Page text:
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EconomicPolicyInstitute July 7, 2007

The most recent event for the Agenda, More Jobs, Good Jobs, was held on Friday, June 22. The keynote speaker was Congressman Barney Frank, Chairman of the House Financial Services Committee, who spoke on full employment and the Federal Reserve Board. The economist Tom Palley delivered a paper on reviving full employment policy. Jeff Madrick, the editor of Challenge Magazine, visiting professor of humanities at The Cooper Union, and director of policy research at the Schwartz Center for Economic Policy Analysis, The New School, spoke about his EPI report on public investment and a high-wage economic growth modelAudio and video from this event are now available.

EPI on the Hill
Two of the presenters at EPI’s March Agenda for Shared Prosperity event on immigration testified before the House Education and Labor Committee on June 7. Former Secretary of Labor and EPI board member Ray Marshall testified about the dangers of guest worker programs and the need for comprehensive reform (read the report). Mary Bauer of the Southern Poverty Law Center testified that the current guest worker programs are rife with abuse and should be abolished or reformed.

The Wal-Mart effect
The world’s largest retailer contributed about $27 billion to the United States’ trade deficit with China in 2006. How many U.S. jobs got displaced as a result of Wal-Mart importing all of these Chinese goods? In a new Issue Brief, Robert Scott shows how Wal-Mart’s imports from China have displaced nearly 200,000 U.S. jobs between 2001 and 2006.

Marketing the gains from trade
As new trade agreements are considered before fast-track trade promotion authority expires at the end of the month, a range of claims are being made to Congress about the benefits of trade. But one claim touts trade benefits far higher than the rest and deserves close inspection. In an EPI Issue Brief, EPI economist Josh Bivens researches the source of the claim and finds the numbers are far too weak to be a basis of discussions about trade policy.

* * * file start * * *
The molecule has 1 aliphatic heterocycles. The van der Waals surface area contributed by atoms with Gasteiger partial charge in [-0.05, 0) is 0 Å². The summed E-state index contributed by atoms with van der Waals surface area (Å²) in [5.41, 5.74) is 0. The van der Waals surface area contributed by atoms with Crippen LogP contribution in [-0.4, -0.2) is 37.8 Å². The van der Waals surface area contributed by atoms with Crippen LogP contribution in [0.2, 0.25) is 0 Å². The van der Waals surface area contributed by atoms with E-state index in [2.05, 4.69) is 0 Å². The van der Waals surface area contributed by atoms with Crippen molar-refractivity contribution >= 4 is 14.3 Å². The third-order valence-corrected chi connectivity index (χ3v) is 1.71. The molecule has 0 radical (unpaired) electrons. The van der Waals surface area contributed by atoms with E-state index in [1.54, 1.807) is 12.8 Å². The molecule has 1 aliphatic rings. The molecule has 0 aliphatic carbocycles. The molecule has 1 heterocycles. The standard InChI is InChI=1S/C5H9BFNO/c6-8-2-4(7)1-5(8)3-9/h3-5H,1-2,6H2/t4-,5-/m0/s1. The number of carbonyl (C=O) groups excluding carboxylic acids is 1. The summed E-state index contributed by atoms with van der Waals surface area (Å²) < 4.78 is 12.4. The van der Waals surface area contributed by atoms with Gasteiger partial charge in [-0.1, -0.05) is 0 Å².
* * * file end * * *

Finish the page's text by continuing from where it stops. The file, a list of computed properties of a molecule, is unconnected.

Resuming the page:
• On June 29, after the defeat in the Senate of legislation that would overhaul the nation’s immigration policy, TomPaine.com posted an op-ed by EPI’s Jared Bernstein and Ross Eisenbrey on what needs to happen to enact real reform. The authors proposed a two-pronged solution involving employee identification and earned amnesty.
  • EPI President Lawrence Mishel and board members Richard Trumka and Julianne Malveaux comprised the panel on economic policy, “The Economic Firestorm and the Agenda for Shared Prosperity,” at the June 2007 Take Back America Conference held in Washington, D.C. EPI Vice President Ross Eisenbrey led a panel on public investment at the conference.
  • In an op-ed on HuffingtonPost.com on June 22, the authors of  Talking Past Each Other, Lawrence Mishel, David Kusnet, and Ruy Teixeira responded to Steven Rose’s critique of their book and sought to clarify how the American people feel and talk about the economy. The authors defended their accurate research on the reservations they have about the nation’s economic and job security, a topic many in the media are finally covering.
  • EPI’s Tony Avirgan was interviewed by Brazil’s largest television station, Globo TV, on why Brazilians are wrong to think they will get rich exporting ethanol to the United States.

Agenda for Shared Prosperity

Agenda for Shared Prosperity event
The next Agenda for Shared Prosperity Event will take place in September. Date and details to be announced soon.


State of Working America The State of Working America 2006/2007
The Economic Policy Institute and Cornell University Press have released the final edition of The State of Working America 2006/2007.

Prepared biennially since 1988, EPI’s flagship publication sums up the problems and challenges facing American working families, presenting a wide variety of data on family incomes, taxes, wages, unemployment, wealth, and poverty—data that enables the book’s authors to closely examine the impact of the economy on the living standards of the American people. The State of Working America 2006/2007 is an exhaustive reference work that will be welcomed by anyone eager for a comprehensive portrait of the economic well-being of the nation. Order your copy now!

For the first time, all of the tables and figures from this edition are available for download in high-quality formats suitable for use in PowerPoint presentations, reports, newsletters, or blogs. Go to StateofWorkingAmerica.org for this and other great material such as select chapters and topic-specific fact sheets.

 

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ACS Data Show Almost No Improvement in State Poverty Rates
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Across the States, Some Modest Improvements, But Incomes are Still Below Where They Were at the Start of the Millenium
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